The Pantheon

The Basilica of Santa Maria ad Martyres, commonly known as the Pantheon, is an ancient Roman religious building built in the 1st century B.C. on the orders of Agrippa. Damaged by several fires, it was completely rebuilt under Hadrian (early 2nd century), and transformed into a church in the 7th century. The Pantheon is the largest ancient Roman monument that has survived in a virtually intact state. It has had an enormous influence on European architecture, both secular and sacred.

About this building

Key Features

  • Architecture
  • Monuments
  • Interior features
  • Links to national heritage
  • Famous people or stories

Visitors information

  • Bus stop within 100m
  • Café within 500m

Other nearby buildings

Basilica di Santa Maria sopra Minerva

The Basilica Santa Maria Sopra Minerva is a 15th century basilica near the Pantheon. It is a rare example of Gothic architecture in Rome. It is in the contiguous convent of the church that, on June 22, 1633, Galileo Galilei, suspected of heresy, abjured his scientific theses.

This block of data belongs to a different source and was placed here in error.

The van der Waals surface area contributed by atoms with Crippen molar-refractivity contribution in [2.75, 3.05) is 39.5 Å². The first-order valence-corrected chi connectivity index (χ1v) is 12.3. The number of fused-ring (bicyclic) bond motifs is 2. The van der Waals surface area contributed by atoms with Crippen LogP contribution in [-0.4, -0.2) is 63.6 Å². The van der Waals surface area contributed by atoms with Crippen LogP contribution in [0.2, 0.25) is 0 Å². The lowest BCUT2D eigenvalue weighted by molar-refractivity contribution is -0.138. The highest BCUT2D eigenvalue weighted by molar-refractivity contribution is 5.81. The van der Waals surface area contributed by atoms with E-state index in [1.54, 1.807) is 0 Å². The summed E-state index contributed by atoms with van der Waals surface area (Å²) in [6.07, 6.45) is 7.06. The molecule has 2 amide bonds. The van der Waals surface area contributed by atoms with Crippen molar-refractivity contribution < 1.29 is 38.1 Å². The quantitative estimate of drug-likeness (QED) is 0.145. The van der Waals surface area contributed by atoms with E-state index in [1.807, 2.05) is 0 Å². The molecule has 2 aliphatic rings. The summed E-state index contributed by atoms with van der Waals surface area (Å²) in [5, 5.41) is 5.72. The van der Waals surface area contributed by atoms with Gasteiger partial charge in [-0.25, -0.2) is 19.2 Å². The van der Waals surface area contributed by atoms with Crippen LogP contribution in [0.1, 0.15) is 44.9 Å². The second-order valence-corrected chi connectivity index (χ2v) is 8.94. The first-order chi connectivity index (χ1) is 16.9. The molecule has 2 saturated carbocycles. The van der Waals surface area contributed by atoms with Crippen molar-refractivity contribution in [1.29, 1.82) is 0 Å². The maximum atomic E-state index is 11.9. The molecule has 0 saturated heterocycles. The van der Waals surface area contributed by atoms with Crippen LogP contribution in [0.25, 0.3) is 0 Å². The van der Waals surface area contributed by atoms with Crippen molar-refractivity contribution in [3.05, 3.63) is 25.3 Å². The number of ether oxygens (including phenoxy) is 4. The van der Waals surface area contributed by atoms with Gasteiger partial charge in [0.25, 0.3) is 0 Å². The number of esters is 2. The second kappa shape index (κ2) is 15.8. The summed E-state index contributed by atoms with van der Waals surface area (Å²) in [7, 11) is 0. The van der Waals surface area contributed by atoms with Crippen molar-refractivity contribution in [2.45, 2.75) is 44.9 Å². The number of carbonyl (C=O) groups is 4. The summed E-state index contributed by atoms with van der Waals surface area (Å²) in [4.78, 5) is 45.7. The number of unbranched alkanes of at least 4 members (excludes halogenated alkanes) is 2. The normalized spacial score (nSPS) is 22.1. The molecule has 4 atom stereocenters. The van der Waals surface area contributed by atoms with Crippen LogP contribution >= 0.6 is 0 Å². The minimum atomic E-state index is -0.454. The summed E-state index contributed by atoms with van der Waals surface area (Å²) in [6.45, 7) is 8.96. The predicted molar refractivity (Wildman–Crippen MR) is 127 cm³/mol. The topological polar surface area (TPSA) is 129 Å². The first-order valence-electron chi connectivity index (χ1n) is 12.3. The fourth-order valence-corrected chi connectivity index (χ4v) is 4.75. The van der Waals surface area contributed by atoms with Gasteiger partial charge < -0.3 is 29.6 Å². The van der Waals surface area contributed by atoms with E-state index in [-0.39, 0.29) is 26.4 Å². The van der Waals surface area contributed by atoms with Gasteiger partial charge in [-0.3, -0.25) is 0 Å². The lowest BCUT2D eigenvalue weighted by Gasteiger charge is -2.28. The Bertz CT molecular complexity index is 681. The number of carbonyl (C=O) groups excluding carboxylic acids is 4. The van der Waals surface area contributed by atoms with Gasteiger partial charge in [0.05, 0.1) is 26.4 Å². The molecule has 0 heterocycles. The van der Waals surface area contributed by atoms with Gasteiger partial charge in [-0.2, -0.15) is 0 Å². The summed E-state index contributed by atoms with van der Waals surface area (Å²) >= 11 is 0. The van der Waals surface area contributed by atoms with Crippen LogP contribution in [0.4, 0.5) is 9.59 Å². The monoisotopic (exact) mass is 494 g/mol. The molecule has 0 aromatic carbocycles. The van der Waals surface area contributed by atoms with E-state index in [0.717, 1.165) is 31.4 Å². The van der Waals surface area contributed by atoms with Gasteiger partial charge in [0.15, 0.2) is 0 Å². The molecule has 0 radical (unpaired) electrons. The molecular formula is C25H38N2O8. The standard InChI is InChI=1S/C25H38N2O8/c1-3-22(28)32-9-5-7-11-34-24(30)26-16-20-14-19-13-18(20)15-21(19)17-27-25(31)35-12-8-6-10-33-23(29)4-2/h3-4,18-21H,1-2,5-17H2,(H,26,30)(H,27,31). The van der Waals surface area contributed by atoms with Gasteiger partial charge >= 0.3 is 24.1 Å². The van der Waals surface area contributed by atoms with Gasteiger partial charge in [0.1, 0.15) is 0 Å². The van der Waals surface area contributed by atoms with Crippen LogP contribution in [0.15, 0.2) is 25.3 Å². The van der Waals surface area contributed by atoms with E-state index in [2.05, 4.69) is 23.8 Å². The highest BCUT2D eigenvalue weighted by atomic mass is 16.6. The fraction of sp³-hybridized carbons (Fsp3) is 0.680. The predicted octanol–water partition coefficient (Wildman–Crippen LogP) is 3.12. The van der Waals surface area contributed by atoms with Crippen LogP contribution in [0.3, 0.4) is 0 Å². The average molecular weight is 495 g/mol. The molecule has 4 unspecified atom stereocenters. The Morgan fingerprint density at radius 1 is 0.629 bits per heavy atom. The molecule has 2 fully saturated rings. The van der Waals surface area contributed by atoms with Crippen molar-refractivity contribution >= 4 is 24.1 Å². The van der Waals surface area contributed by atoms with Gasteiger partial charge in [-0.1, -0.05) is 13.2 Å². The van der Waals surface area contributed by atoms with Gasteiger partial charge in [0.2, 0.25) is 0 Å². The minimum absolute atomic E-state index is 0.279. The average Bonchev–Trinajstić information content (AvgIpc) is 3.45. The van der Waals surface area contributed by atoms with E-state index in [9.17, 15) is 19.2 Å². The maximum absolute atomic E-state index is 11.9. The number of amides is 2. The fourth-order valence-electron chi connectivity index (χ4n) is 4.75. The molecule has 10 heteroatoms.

Wikimedia Commons/trolvag

Church of San Luigi dei Francesi

The church of San Luigi dei Francesi was built between 1518 and 1589 by the French community of Rome. The work was carried out by Domenico Fontana on a project by Giacomo Della Porta, and thanks to the donations of Catherine de' Medici (1519-1589). Between 1749 and 1764 the interior was renovated under the project of the French architect Antoine Dérizet.

Wikimedia Commons/Paris Orlando

Sant'Ivo alla Sapienza

Sant'Ivo alla Sapienza is a church built between 1642 and 1660 by Francesco Borromini, the architect of La Sapienza University. For its artistic, technical and symbolic values, the building is considered one of the masterpieces of the architect, of the Baroque and of the history of architecture in general. The works were conditioned by the pre-existence of the already built palace and courtyard, which left a very limited quadrangular space for the construction of the church. But the result is of extreme purity and apparent simplicity.